docstringargs: Python module for setting up argparse

Chris Angelico rosuav at gmail.com
Tue Apr 21 08:03:40 CEST 2015


On Tue, Apr 21, 2015 at 3:54 PM, Paul Rubin <no.email at nospam.invalid> wrote:
> Chris Angelico <rosuav at gmail.com> writes:
>> Other decorators have to be able to recognize whether there's an outer
>> dictionary or not. That means they have to dig into the annotating
>> object to inquire as to whether or not their thing is there.
>
> I'm imagining the annotation consumers themselves being wrapped by
> something that handles that automatically:
>
> @annotation
> def cmdline(**args): ...
>
> This turns cmdline into something that takes the function object, peels
> off the cmdline annotations, and gives them to the function in the def.
>
> There is still the issue of figuring out when there is just one
> consumer, or more generally, identifying the outermost one.  But it
> should be possible to come up with something.  Is there a metaclass for
> functions that can notice when a def or decorator is run, or anything
> like that?

Ow, this is getting extremely complicated. And you still haven't
actually answered the fundamental problem, which is: When will you
need this? When will you actually want to put two different
annotations onto the same function's parameters?

A similar consideration applies to a class's metaclass. You can do a
lot of different things with metaclasses, but how often do you really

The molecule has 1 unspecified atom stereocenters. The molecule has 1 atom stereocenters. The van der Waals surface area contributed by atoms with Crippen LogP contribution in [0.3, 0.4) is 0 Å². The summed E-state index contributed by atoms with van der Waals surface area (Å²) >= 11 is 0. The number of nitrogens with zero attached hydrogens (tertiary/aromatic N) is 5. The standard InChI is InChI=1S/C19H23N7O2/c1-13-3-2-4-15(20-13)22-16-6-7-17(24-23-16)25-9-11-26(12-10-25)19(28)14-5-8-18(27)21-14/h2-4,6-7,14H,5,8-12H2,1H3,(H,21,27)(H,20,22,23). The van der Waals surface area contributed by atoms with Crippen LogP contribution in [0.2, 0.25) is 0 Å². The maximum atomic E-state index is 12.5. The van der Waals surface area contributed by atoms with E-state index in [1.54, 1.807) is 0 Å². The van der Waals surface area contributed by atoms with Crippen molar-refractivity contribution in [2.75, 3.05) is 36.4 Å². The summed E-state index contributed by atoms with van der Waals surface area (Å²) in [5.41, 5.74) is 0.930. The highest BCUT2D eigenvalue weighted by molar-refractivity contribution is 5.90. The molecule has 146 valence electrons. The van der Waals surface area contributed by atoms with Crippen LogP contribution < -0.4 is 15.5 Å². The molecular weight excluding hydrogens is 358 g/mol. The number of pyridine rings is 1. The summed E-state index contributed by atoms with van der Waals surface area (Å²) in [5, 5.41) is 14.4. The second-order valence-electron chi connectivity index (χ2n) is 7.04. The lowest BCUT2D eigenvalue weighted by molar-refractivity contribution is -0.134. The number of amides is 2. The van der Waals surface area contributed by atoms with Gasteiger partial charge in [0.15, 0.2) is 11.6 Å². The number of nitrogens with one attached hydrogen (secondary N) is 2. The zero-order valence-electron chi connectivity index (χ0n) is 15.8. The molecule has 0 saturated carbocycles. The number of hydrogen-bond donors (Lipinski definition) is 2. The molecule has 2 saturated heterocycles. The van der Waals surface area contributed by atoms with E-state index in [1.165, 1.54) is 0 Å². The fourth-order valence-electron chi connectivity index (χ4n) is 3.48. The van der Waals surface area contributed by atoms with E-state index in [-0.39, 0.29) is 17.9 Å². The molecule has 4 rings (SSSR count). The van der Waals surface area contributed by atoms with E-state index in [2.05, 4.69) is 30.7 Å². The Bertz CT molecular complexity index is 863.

need to merge two of them? Almost never. (Not absolutely never; a
proposal came up recently for dealing with one edge case around
metaclasses. But it's still pretty rare.)

>>> would have been caught immediately by the type checker
>> Assuming you run it immediately.
>
> I thought the idea of type checking is that it's run at compile time.
> Maybe not as soon as the decorator is seen, since type info has to
> propagate through the whole program before checking can finish, but it
> gets caught when the checker runs.

The language isn't going to get any type checking. I suppose you could
mandate that all source control check-ins pass a type scan, but that's
no different from any other checks (eg "make sure the unit tests pass
before you push changes" or "make sure the buildbots are all green
before releasing to the client"). There's a disconnect between the
keying-in of code and the check being run, which means the bug can sit
there for anywhere from a few seconds to a few months (or worse). But
if there's no duplication of names, there can't possibly be an error
of naming.

ChrisA



More information about the Python-list mailing list